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5.7. Closing a Stream

As already mentioned, REXX does not have an explicit way of
opening a stream. Nor does it have an explicit way of closing a
stream. There is one semi-standard method: If you call LINEOUT(),
but omit both the data to be written and the new current write
position, then the implementation is defined to set the current
write position to the end-of-file.  Furthermore, it is allowed by
TRL to do something “magic” in addition. It is not explicitly
defined what this magic is, but TRL suggests that it may be
closing the stream, flushing the stream, or committing changes
done previously to the stream.

In SAA, the definition is strengthened to state that the “magic”
is closing, provided that the environment supports that operation.

A similar operating can be performed by calling CHAROUT() with
neither data nor a new position. However, in this case, both TRL
and SAA leave it totally up to the implementation whether or not
the file is to be closed. One can wonder whether the changes for
LINEOUT() in SAA with respect to TRL should also have been done to
CHAROUT(), but that this was forgotten.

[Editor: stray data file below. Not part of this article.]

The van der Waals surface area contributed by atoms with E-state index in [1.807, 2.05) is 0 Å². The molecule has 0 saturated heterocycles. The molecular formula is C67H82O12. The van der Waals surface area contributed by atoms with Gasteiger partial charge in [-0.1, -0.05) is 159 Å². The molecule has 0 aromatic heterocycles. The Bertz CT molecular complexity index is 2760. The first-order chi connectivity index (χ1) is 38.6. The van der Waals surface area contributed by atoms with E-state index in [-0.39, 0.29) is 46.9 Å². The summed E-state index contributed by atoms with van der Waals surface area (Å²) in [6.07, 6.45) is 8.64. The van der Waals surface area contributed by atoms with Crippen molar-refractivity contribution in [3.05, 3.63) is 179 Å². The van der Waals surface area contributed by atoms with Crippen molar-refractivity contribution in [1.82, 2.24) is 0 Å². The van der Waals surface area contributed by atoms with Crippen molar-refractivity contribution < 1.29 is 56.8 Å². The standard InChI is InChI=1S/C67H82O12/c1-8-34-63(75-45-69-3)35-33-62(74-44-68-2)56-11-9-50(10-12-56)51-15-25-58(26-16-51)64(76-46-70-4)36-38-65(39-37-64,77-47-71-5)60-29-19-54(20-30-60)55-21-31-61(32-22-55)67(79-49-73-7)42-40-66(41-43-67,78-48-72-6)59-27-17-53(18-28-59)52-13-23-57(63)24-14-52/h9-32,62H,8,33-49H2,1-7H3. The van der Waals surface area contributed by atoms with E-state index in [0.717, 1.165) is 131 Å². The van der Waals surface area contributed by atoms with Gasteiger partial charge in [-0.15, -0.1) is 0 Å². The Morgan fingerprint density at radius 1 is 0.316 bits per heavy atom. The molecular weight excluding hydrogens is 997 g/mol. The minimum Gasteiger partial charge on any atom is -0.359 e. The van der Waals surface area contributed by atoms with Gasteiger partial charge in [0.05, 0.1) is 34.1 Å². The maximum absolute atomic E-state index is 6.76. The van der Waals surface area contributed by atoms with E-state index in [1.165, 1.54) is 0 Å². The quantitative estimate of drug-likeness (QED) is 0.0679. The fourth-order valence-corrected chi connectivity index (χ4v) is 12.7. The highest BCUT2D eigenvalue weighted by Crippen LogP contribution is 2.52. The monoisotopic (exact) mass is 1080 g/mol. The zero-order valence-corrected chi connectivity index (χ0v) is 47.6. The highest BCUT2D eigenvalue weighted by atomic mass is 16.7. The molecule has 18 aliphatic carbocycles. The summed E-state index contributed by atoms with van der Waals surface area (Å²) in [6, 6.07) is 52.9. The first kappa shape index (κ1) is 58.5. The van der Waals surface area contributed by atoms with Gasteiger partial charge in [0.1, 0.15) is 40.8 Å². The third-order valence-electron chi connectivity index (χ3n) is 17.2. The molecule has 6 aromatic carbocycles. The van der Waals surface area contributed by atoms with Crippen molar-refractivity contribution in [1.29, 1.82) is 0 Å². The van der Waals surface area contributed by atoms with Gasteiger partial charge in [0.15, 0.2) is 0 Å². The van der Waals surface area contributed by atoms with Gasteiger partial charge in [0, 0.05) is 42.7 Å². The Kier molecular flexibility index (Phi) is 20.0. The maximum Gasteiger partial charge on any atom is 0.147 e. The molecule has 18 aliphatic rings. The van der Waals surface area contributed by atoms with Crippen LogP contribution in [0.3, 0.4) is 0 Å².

TRL2 does not indicate that LINEIN() or CHARIN() can be used to
close a string. Thus, the closest one gets to a standard way of
closing input files is to call e.g. LINEOUT(); although it is
conceptually suspect to call an output routine for an input file.
The historical reasons for this omission are perhaps that flushing
output files is vital , while the concept of flushing is
irrelevant for input files; flushing is an important part of
closing a file, and that explains why closing is only indicated
for output files.

Thus, the statement:

     call lineout ‘myfile.txt’

might be used to close the stream myfile.txt in some
implementations. However, it is not guaranteed to close the
stream, so you cannot depend on this for scripts of maximum
portability, but it’s better than nothing. However, note that if
it closes the stream, then also the current read position is
affected. If it merely flushes the stream, then only the current
write position is likely to be affected.




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